Search Engine Optimization – Part 1

Search Engine Optimization or SEO on a WordPress based web site is not that difficult when you know what you are doing. There are a lot of things you can change with your site that will give you a better chance of being picked up properly by the search engines.

Right now the big dog on the field is Google. Google has approximately 68 percent of the US search market. Following Google is Bing with about 19% and third place Yahoo has about 10 percent of the search engine market. Everyone else falls in the remaining 2% of searches. So when you’re optimizing your website it pays to optimize for Google Google first, Bing and Yahoo second. Approximately 13 billion searches a month are run through Google. You’re going to get the most bang for your buck if you focus on Google first. It’s been my experience that optimizing for Google will usually get you good results with the others.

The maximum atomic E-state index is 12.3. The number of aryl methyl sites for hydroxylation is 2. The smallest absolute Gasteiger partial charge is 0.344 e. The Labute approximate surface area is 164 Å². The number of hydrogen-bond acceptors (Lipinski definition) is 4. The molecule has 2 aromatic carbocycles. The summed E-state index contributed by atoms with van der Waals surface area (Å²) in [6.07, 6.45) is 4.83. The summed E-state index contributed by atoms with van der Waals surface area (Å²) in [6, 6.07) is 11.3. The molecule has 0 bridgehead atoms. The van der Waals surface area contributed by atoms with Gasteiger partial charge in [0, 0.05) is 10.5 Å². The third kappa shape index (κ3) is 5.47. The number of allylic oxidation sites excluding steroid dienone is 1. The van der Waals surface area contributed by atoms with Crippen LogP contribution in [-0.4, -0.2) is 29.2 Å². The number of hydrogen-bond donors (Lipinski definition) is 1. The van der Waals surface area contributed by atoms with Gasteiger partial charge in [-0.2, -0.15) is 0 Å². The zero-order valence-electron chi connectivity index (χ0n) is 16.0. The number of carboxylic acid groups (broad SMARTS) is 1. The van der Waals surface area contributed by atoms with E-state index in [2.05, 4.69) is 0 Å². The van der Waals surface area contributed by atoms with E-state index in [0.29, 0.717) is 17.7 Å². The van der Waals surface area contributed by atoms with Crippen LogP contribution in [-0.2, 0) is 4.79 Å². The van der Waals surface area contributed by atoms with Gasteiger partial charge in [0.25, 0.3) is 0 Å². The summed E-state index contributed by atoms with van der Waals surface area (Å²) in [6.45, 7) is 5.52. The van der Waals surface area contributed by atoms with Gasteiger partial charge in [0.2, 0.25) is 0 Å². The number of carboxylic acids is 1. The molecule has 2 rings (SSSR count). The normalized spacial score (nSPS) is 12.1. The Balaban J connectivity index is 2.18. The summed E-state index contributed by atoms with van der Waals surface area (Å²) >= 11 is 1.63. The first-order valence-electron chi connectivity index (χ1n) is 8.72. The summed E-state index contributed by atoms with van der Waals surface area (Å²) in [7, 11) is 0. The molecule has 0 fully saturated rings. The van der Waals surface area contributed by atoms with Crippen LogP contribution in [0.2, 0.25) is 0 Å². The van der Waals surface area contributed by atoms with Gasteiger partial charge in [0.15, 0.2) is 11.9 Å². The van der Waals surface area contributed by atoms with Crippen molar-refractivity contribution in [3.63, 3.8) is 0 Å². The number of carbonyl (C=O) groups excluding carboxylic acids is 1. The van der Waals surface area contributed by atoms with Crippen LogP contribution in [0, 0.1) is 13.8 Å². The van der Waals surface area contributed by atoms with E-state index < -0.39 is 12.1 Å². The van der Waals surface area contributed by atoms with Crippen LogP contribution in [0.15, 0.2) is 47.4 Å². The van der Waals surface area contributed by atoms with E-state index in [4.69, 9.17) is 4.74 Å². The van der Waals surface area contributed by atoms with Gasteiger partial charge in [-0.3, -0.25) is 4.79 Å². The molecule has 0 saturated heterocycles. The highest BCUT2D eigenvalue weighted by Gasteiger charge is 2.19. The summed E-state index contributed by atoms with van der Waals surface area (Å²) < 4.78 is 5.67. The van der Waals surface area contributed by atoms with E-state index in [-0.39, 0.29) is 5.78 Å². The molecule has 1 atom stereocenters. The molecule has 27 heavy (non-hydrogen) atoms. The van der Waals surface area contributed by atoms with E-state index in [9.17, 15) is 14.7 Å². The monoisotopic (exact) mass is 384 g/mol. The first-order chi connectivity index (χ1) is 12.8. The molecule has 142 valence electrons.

Google and Readability